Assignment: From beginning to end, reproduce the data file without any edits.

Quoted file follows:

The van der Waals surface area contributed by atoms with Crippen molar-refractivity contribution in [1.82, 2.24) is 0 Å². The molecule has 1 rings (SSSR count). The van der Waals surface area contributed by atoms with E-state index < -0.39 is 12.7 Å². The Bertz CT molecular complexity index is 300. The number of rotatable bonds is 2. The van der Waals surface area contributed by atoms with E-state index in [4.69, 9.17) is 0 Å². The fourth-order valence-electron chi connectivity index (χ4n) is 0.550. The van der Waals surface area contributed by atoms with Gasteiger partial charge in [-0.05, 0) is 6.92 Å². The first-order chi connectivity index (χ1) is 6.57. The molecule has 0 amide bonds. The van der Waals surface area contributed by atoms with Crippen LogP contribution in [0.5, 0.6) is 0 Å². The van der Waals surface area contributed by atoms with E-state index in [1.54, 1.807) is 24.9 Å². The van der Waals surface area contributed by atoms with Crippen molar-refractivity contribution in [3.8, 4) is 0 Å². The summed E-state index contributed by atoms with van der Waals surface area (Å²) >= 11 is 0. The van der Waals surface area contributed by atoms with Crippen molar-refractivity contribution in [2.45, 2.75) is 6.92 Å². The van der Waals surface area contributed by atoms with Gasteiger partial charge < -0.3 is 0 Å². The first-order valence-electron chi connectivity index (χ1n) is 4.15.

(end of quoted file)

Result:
The van der Waals surface area contributed by atoms with Crippen molar-refractivity contribution in [1.82, 2.24) is 0 Å². The molecule has 1 rings (SSSR count). The van der Waals surface area contributed by atoms with E-state index < -0.39 is 12.7 Å². The Bertz CT molecular complexity index is 300. The number of rotatable bonds is 2. The van der Waals surface area contributed by atoms with E-state index in [4.69, 9.17) is 0 Å². The fourth-order valence-electron chi connectivity index (χ4n) is 0.550. The van der Waals surface area contributed by atoms with Gasteiger partial charge in [-0.05, 0) is 6.92 Å². The first-order chi connectivity index (χ1) is 6.57. The molecule has 0 amide bonds. The van der Waals surface area contributed by atoms with Crippen LogP contribution in [0.5, 0.6) is 0 Å². The van der Waals surface area contributed by atoms with E-state index in [1.54, 1.807) is 24.9 Å². The van der Waals surface area contributed by atoms with Crippen molar-refractivity contribution in [3.8, 4) is 0 Å². The summed E-state index contributed by atoms with van der Waals surface area (Å²) >= 11 is 0. The van der Waals surface area contributed by atoms with Crippen molar-refractivity contribution in [2.45, 2.75) is 6.92 Å². The van der Waals surface area contributed by atoms with Gasteiger partial charge < -0.3 is 0 Å². The first-order valence-electron chi connectivity index (χ1n) is 4.15.